For example, Underwriters Laboratories is well known in the United States for their role in drafting safety standards and providing compliance testing procedures for safety-related factors, whilst approval from the FCC is required to recognise compliance with RF spectrum and electromagnetic interference requirements – a completely separate thing to safety certification. And for another example, the TUV provides a similar role in the verification of safety-related standard compliance in the German market.

Other social and socio-economic factors that might not be as obvious can affect the user experience your product provides in different customer markets – for example, a device that constantly needs to “phone home” to an Internet-connected service may not function effectively in a country without widely available, or reliable, Internet access. In a situation like this, it may be beneficial to have a system designed to store and buffer its collected data locally on a storage device and only synchronise with an Internet service occasionally when connectivity may be available.

In conclusion, there’s a myriad of not only standards but also operational considerations to take in account when designing your next product for the global market. However don’t let that put you off – the greater the challenge, the greater the possible success. But if you’re not sure about testing, standards, compliance, markets abroad or any other factor – parter with an organisation that does: the LX Group.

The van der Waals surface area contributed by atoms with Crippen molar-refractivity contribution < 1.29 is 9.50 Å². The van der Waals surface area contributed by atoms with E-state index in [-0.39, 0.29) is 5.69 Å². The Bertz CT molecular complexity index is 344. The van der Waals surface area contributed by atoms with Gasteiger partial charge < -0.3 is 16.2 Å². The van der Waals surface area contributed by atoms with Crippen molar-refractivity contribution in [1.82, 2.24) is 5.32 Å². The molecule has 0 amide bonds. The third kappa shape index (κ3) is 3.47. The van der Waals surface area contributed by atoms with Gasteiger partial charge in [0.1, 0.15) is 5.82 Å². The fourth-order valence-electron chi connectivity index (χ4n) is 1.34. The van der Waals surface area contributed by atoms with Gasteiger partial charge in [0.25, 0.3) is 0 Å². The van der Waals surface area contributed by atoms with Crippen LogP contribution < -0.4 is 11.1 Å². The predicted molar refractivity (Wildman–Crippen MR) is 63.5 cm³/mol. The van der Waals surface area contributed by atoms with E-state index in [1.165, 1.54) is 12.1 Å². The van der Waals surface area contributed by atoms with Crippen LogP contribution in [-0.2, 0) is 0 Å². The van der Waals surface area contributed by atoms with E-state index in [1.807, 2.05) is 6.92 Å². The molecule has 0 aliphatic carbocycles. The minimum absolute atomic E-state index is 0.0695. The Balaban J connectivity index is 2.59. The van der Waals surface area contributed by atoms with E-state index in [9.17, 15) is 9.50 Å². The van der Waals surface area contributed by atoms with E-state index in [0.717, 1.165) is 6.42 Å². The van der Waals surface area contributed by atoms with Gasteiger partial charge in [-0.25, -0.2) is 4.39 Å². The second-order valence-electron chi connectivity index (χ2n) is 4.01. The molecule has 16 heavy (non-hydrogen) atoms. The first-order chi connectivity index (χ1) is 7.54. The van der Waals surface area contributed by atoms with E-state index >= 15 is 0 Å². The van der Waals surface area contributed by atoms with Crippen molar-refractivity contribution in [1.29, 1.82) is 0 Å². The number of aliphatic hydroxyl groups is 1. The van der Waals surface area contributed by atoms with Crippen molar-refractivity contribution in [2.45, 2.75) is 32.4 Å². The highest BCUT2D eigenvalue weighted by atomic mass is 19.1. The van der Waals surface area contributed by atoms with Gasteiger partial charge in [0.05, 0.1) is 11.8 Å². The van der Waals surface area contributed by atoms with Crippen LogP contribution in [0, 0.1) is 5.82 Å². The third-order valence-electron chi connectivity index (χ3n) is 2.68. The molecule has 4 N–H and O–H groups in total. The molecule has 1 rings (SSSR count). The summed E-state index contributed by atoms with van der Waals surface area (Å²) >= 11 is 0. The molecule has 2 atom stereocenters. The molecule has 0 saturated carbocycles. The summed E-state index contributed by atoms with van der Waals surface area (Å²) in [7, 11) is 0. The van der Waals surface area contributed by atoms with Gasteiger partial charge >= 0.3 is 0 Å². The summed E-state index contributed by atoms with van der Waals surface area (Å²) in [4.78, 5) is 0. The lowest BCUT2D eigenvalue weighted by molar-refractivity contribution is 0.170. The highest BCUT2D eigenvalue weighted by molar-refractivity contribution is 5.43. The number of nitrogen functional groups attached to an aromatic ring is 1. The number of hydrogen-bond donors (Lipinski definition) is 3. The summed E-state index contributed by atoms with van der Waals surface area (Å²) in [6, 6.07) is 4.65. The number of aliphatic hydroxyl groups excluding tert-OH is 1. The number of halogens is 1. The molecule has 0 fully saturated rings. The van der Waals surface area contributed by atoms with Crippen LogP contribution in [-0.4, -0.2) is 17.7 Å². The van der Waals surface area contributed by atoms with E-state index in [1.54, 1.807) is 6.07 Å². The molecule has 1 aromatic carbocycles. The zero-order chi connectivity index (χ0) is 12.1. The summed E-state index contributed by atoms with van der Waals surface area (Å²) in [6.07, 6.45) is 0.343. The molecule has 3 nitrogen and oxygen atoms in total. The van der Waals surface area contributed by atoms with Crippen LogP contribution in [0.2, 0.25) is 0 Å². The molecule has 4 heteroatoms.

Here at the LX Group we have the experience and team to make things happen. With our experience with connected devices, embedded and wireless hardware/software design, and ability to transfer ideas from the whiteboard to the white box – we can partner with you for your success.

We can create or tailor just about anything from a wireless temperature sensor to a complete Internet-enabled system for you – within your required time-frame and your budget. For more information or a confidential discussion about your ideas and how we can help bring them to life – click here to contact us, or telephone 1800 810 124.

LX is an award-winning electronics design company based in Sydney, Australia. LX services include full turnkey design, electronics, hardware, software and firmware design. LX specialises in embedded systems and wireless technologies design.

Published by LX Pty Ltd for itself and the LX Group of companies, including LX Design House, LX Solutions and LX Consulting, LX Innovations.

Muhammad AwaisDesigning Internet of Things Devices for the World